Concert Review: Silversun Pickups, Against Me! and the Henry Clay People at Sunset Cove Amphitheater, June 16
With Against Me! and the Henry Clay People
Sunset Cove Amphitheater,
Wednesday, June 16, 2010
South Florida JAZZ presents: Christian McBride Trio
TicketsSat., Jun. 10, 8:00pm
TicketsThu., Jun. 29, 7:00pm
Roger Waters: US + Them
TicketsThu., Jul. 13, 8:00pm
Shawn Mendes: Illuminate World Tour
TicketsWed., Jul. 26, 7:30pm
Coldplay: A Head Full of Dreams Tour
TicketsMon., Aug. 28, 7:00pm
Better Than: Anything else that has ever gone on in West Boca.
It started out as kidding around with Silversun Pickups' drummer Christopher Guanlao about the band selling Silversun Pickups' Off! at its merch table during this interview. Considering the high volume of skeeters buzzing around this peninsular venue, located in unincorporated Boca Raton, during the SSPU's performance this night, it actually would have been a marvel of an idea.
The bug factor was anticipated, but the gig's prompt 6:30 p.m. start time was not. Apparently Sunset Cove
adheres to some suburban noise ordinance that mandates it to finish
its shows exactly at 10 p.m. As a result there are limited references to performances from L.A.'s the Henry Clay People and
Gainesville's Against Me! (egg on face).
For what it's worth, reports suggest
Against Me! put on a remarkable show, loaded with new tracks from its
recently released album, White Crosses. Its growling,
angst-ridden track "Miami" was apparently one of the set's highlights and ex-Hold
Steady keyboardist, Franz Nicolay did a stellar job pouncing on the
Silversun Pickups took to the stage exactly at 8:30 p.m. and opened things up with
propulsive "Growing Old is Getting Old" from its latest
album, Swoon. Frontman Brian Aubert wasted no time here, demonstrating
his fierce feedback prowess laced with intermittent cathartic yelps. A
muddy, kickback-drenched interlude nicely slid matters into a charging
version of "Well Thought Out Twinkles." Led by Nikki Monninger's nasty, as in viciously good, bass plucking and with Aubert pouncing on guitar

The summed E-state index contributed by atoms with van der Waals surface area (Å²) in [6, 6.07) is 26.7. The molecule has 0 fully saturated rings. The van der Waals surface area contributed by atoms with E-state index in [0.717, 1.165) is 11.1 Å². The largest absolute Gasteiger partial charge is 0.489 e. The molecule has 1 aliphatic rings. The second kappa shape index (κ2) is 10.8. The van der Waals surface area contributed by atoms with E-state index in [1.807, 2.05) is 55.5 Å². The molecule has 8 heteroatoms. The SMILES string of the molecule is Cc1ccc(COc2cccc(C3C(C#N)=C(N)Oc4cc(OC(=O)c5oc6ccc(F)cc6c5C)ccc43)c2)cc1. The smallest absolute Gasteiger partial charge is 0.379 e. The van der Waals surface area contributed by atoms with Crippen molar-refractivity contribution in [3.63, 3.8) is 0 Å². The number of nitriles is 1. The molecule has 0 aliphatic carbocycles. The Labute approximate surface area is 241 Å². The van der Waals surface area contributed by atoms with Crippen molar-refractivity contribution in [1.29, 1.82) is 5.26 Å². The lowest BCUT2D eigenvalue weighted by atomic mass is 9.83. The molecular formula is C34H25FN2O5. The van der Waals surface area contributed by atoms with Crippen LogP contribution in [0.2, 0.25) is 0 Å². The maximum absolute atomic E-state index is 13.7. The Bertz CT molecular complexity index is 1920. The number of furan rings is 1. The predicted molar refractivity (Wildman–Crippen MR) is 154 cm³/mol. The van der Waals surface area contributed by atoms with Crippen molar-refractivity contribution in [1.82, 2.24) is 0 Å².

frets, it was a quintessential demonstration of SSPU's
With his slam-dunk-style cymbal crash, Guanlao showed he was also force
to be reckoned with on the next song, "There's No Secrets This Year."
Guanlao likes to keep one of his high hats set up at an excruciatingly
distant arm's length away, and considering the man is about five foot
nothing, when he pummels that cymbal it looks like he is almost
jumping out of his stool.
On the mellow version of "The Royal We" that followed, the
subpar conditions of Sunset Cove's PA system became apparent. During Aubert's softer
choruses here, the speakers still sounded like they were clipping. Even sound systems in shoddy warehouses can have better acoustics. Perhaps
the sound guy couldn't keep up with Aubert's shifting vocal range?
It would have been impossible to make out if any adjustments were made
on the next track, "Little Lover's So Polite," due to the extreme hiss
emanating from the speakers: Aubert's purposeful axe fuzz set to
overdrive on this one.
Spacey synths at the hands of keyboardist Joe Lester led the band's most essential track, "Lazy Eye." Essential not
only because it is the quartet's most famous song to date, but more so
because it captures (like it did on this night) all of the SSPU
touchstones that make them such a popular act. The song began ever so
slowly, with a surmounting tension that had the audience in a palpable
anticipation for what's to come: the crazy crescendo. And man, did they
go bonkers when it came, rewarded for the wait.
"Lazy Eye," did not serve as the night's
encore. After a brief rest the four-piece came back with the
moderately-paced "Substitution," a song which Aubert showed that
although he had spent a good part of the night snarling into the mic, he
could still manage to hit those tender, androgynous-sounding choruses.
Monninger did a splendid job with her delicate verses on "Creation Lake"
next; a cover of the Movies' "Creation Lake" off of SSPU's debut EP Pikul.
Aubert then stomped on his effects pedal and pulverized his way through
"Common Reactor" while simultaneously hitting those scowling vocals
every so often. We figure the guy must suck down about a dozen lozenges
after every show.
And then shortly before 10 p.m., awash with pedal fuzz, the show was
over; all in time for any soccer mom in attendance to make it home in
time to tuck in their sweeties.
Personal Bias: We love the fuzz!
Random Detail: The line at Taco Bell was ten cars deep after the show,
lots of SSPU fans with the munchies apparently.
By The Way: Both opening bands (yeah, that one's we missed) released
albums last week; The Henry Clay People with Somewhere on the Golden
Coast and Against Me! with White Crosses.
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